Browsing named entities in Southern Historical Society Papers, Volume 25. (ed. Reverend J. William Jones). You can also browse the collection for City Point (Virginia, United States) or search for City Point (Virginia, United States) in all documents.

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Southern Historical Society Papers, Volume 25. (ed. Reverend J. William Jones), The career of Wise's Brigade, 1861-5. (search)
Beauregard took his position with about 8,000 effective men at Drewry's Bluff, and all these forces were confronted by Butler's Army of the James, entrenched at City Point and at Cobb's in Howlett's Neck. On the 14th of May, 1864, he presented his plan of strategy to the War Department, at the head of which then were Mr. Seddon ahe outer defences of Richmond and send to him, Beauregard, 15,000 reinforcements, making, with his own, 30,000 men with which to attack and conquer Butler, gain City Point, cross the James, and attack Grant's on the left and rear, whilst Lee should attack him in front. Thus Grant would have been cut off from the James below Richmxtreme right. Whilst in this position, the enemy numbering 22,200, including Hincks' corps of colored troops, commanded by (Wm. F.) Baldy Smith, advanced from City Point and Cobbs, at 3:30 o'clock A. M., and attacked Graham's battery and some of Dearing's cavalry below our line on the river road, by 8 A. M. on the 15th of June,
Southern Historical Society Papers, Volume 25. (ed. Reverend J. William Jones), The charge of the Crater. (search)
A correspondent of one the New York daily newspapers, writing a description of this battle from accounts obtained from wounded officers, who arrived in Washington on the 2d of August, 1864, says: Two steamers arrived here yesterday from City Point. They brought up a large number of candidates for medical and surgical attendance. The wounds of the wounded are ghastly. They were inflicted by the enemy in front of Petersburg, on Saturday, the 30th of July—a day that will be memord to General Thomas. So many bullets struck him that his body whirled around like a top before it fell. Lieutenant-General U. S. Grant, commanding the United States Army, in his report to General Halleck, under date of August 1, 1864, at City Point, Va., says: The loss in the disaster of Saturday last foots up about 3,500, of whom 450 men were killed and 2,000 wounded. It was the saddest affair I have witnessed in the war. Such opportunity for carrying fortifications I have ne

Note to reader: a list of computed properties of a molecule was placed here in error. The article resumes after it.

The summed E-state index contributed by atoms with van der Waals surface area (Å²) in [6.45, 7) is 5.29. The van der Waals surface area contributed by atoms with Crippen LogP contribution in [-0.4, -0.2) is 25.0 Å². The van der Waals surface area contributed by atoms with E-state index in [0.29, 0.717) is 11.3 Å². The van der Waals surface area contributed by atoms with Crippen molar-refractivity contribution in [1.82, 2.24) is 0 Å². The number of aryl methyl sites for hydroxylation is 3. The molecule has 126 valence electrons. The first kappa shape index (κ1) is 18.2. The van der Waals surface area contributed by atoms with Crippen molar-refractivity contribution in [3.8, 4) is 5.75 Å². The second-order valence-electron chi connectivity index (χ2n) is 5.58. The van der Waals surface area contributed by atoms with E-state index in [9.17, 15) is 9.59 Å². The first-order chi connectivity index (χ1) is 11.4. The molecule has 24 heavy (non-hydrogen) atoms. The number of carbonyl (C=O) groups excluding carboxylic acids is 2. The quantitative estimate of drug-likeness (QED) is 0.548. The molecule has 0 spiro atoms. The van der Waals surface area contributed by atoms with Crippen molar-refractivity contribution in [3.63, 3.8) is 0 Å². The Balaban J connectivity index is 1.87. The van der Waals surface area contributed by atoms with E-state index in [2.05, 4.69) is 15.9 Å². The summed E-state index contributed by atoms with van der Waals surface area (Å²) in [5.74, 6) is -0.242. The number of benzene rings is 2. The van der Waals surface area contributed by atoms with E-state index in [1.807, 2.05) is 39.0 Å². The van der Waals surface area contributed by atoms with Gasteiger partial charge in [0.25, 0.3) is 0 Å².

Southern Historical Society Papers, Volume 25. (ed. Reverend J. William Jones), chapter 1.14 (search)
into the hands of the provost guard that any harshness was shown. About dusk that evening we were taken back across Sailor's Creek, and camped that night in an old field. The next morning (7th), we started on our long march to Petersburg and City Point, en route to northern prisons. To Point Lookout. The non-commissioned officers and men were mostly taken to Point Lookout, while almost all of the officers were eventually taken to Johnson's Island, in Lake Erie. We took a boat at City PCity Point, and when we touched at Fortress Monroe, on the morning of April 15th, learned that President Lincoln had been assassinated the night before. We were taken to Baltimore and from there to Washington. The city was draped in mourning. The excitement was intense and we had to be marched through the city to the old Capitol prison under a double guard, to protect us from a threatened mob. After remaining in the old Capitol about two weeks we were taken to Johnson's Island, where I remained unt
Southern Historical Society Papers, Volume 25. (ed. Reverend J. William Jones), General Raleigh E. Colston, C. S. Army. (search)
es a graphic and picturesque account of this great event, which rounded out and finished the career of Stonewall Jackson. Colston was, on duty, possibly a little impetuous. After the death of Jackson, General Colston was ordered to report to General Beaureguard, and was placed in command of a brigade of Georgians at Savannah, and also in command of the defences of St. Augustine river. He was appreciated as a scientific soldier. In the spring of 1864, when General Butler landed at City Point and threatened Petersburg, General Colston was ordered to Petersburg, where he remained in command of the lines south of the Appomattox until General Lee came with the Army of Northern Virginia. During that period General Colston kept the enemy at bay, and repelled several assaults upon our lines; in one of which his horse was shot. In August, 1864, he was placed in command of the city of Lynchburg, and ordered to strengthen its defences. There he remained on duty until after the sur